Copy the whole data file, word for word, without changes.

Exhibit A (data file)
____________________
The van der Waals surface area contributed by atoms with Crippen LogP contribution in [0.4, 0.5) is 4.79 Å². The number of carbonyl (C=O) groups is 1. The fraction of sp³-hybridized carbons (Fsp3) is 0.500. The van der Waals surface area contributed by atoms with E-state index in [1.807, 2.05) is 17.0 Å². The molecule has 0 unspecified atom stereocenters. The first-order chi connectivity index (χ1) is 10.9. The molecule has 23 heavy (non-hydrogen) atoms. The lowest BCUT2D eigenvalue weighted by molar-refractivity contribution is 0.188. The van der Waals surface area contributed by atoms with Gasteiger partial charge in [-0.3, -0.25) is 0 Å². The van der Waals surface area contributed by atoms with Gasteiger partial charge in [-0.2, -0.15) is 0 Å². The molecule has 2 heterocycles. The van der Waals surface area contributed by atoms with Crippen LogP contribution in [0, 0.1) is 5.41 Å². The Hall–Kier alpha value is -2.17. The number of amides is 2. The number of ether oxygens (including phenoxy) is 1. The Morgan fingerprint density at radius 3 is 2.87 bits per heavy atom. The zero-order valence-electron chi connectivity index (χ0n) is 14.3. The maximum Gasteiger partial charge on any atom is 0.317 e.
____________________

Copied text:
The van der Waals surface area contributed by atoms with Crippen LogP contribution in [0.4, 0.5) is 4.79 Å². The number of carbonyl (C=O) groups is 1. The fraction of sp³-hybridized carbons (Fsp3) is 0.500. The van der Waals surface area contributed by atoms with E-state index in [1.807, 2.05) is 17.0 Å². The molecule has 0 unspecified atom stereocenters. The first-order chi connectivity index (χ1) is 10.9. The molecule has 23 heavy (non-hydrogen) atoms. The lowest BCUT2D eigenvalue weighted by molar-refractivity contribution is 0.188. The van der Waals surface area contributed by atoms with Gasteiger partial charge in [-0.3, -0.25) is 0 Å². The van der Waals surface area contributed by atoms with Gasteiger partial charge in [-0.2, -0.15) is 0 Å². The molecule has 2 heterocycles. The van der Waals surface area contributed by atoms with Crippen LogP contribution in [0, 0.1) is 5.41 Å². The Hall–Kier alpha value is -2.17. The number of amides is 2. The number of ether oxygens (including phenoxy) is 1. The Morgan fingerprint density at radius 3 is 2.87 bits per heavy atom. The zero-order valence-electron chi connectivity index (χ0n) is 14.3. The maximum Gasteiger partial charge on any atom is 0.317 e.